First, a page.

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Published: August 13, 2005

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Many people are not fazed when finding a dead bird while walking the beach.
The Pilot/Ben McMorries

Pilot story by

Joe Friedrichs

Unfazed by a continual rhythmic beating from the Pacific Ocean, the skeleton of a once sailing seabird rests in the sand near Chetco Point in Brookings.

The bird, a common murre, appears to have been dead for several days; its body resembles a dirty wet sock more so than an organism. It's rotting, stinking and surrounded by flies.

The murre shares the beach with other birds of its kind, some alive and others dead.

Increased numbers of dead birds and fewer fish along the Oregon Coast have left a number of biologists in the state confused and searching for answers.

"When birds show up dead on the beach in large numbers we know something bad is happening," said Roy Lowe, project leader for the Oregon Coast National Wildlife Complex in Newport. "It's been a total shock to us. I don't think anybody was prepared."

Biologists at U.S. Fish and Wildlife Service marine refuges along the coast began noticing changes early this summer, Lowe said.

Record numbers of dead seabirds and the apparent absence of salmon ignited the cause for concern in the biologists.

"Common murres are like a canary in a coal mine," Lowe said. "They're an indicator of the health of the ocean."

The fuel that started this fire of death and disappearance: wind.

Early summer winds are essential to draw cold water containing nutrients from the ocean depths, Lowe said. This year the winds did not arrive until months after they should have, which caused warm water to stagnate near the surface.

This caused plankton that are food for a variety of aquatic life not to reproduce and left almost nothing for the fish and birds to eat, Lowe said.

"It's a natural process so there's really nothing that can be done," he said.

The National Oceanic and Atmospheric Administration (NOAA) in Newport reported that ocean waters near the shore have been 5 to 7 degrees warmer than normal this summer, Lowe said.

Ocean fish are feeling the effects, too, he added.

NOAA found a 25 percent drop in juvenile salmon off the Oregon coasts this year. Coho fisherman only yielded 9 percent of their expected quota, Lowe said.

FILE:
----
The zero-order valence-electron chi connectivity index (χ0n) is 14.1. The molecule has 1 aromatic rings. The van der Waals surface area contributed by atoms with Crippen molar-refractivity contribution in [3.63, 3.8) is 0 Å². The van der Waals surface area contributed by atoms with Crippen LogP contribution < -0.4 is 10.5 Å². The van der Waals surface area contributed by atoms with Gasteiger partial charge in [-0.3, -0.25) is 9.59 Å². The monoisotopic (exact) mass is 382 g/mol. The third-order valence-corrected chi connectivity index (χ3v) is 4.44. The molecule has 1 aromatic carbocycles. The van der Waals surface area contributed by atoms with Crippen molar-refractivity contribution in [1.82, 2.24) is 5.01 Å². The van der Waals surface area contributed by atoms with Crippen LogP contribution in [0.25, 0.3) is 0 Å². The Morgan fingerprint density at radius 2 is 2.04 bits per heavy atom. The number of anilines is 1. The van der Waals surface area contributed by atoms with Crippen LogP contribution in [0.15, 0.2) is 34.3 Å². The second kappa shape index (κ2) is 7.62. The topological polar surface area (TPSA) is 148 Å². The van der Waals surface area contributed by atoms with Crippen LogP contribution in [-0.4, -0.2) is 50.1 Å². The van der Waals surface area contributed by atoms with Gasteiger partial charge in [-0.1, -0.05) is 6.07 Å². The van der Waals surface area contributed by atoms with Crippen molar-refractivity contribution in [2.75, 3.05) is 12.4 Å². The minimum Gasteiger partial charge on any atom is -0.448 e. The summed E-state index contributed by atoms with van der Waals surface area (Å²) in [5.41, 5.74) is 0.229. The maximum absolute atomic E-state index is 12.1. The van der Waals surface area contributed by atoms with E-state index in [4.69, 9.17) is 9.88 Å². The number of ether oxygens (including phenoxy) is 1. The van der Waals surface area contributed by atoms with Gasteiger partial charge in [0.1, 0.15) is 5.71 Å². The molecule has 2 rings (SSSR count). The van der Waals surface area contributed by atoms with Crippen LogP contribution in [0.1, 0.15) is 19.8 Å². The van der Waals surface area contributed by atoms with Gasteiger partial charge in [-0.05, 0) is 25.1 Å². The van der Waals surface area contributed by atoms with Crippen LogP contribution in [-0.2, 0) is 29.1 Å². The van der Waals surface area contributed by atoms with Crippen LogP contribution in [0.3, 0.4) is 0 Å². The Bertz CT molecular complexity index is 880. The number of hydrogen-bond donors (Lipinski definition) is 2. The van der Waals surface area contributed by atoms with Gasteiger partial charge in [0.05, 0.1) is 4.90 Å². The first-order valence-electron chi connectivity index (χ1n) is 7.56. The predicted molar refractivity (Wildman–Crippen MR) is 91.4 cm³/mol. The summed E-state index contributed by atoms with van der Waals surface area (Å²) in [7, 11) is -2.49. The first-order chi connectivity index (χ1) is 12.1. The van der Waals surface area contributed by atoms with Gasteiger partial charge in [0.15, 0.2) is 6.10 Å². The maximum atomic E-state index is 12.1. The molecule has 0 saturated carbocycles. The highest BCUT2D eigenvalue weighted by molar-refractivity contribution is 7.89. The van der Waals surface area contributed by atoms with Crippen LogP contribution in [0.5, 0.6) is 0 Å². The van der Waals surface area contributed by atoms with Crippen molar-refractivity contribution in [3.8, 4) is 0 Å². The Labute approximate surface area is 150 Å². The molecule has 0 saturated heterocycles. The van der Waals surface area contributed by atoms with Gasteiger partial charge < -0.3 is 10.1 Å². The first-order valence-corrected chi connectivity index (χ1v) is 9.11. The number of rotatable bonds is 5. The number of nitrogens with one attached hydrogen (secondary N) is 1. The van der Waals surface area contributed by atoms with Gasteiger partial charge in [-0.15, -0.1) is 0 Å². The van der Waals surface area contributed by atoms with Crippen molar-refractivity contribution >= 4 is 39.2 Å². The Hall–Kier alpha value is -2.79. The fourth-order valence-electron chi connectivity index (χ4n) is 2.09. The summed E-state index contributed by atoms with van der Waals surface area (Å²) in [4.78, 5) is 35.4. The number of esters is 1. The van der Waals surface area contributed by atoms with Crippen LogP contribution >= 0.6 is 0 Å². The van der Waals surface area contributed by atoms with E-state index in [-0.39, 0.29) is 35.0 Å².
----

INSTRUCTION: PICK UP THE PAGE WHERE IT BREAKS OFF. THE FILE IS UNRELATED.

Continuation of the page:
Bob Loeffel, a retired Fish Wildlife and Parks employee, has worked on the Pacific Coast since 1959. He said this summer has produced the most dead murres he has ever seen.

And Loeffel has seen a lot of them.

Five times a month the retiree walks a 4.6-mile stretch of beach just south of Newport. His walks are both pleasure and pain. Pleasure in that he gets exercise by walking the beautiful coast. Pain in that he views hoards of dead birds.

Loeffel has been reporting the number of dead birds he sees on his weekly walks since 1978, he said.

When Loeffel sees a dead bird he tallies a number in his book and then moves the bird to the high ground and out of sight.

This July produced the greatest amount he has ever recorded, with 181 dead adult murres, the most abundant seabird found in Oregon.

In June, he found only six dead birds, he said.

Over a four-week timespan this summer, Loeffel's counts were 29 the first week, then 67, 67 and 28 dead birds.

His first count in August yielded 28 birds.

"I would expect the count to decrease as we go on through this month," he said.

In July, Lowe and several other biologists in Oregon took one of the murres that turned up dead and sent it to a bird research facility in Madison, Wis.

The lab reported back that there was no food in the bird's stomach and that its body had no fat.

"What happens is, a bird leaves a nest searching for food over the water and just can't locate any," Loeffel said. "They run out of energy out there and fall to their death."

Lowe fears that next year the number of murres will be dramatically lower than they have been in the past, even if there is food aplenty.

"We are losing adult birds, and our reproduction is very low. In fact, we may have no young birds this fall," he said.

Other birds are showing up dead along the coast in increased numbers as well, including Brandt's cormorants, a duck like bird, Lowe said.

The scene has been improving over the past few weeks with the arrival of the north blowing winds, but Lowe fears it may be too late for this year's offspring.

"My great hope is that this will turn around quickly," Lowe said. "Perhaps we're over the hump, but we really don't know yet."

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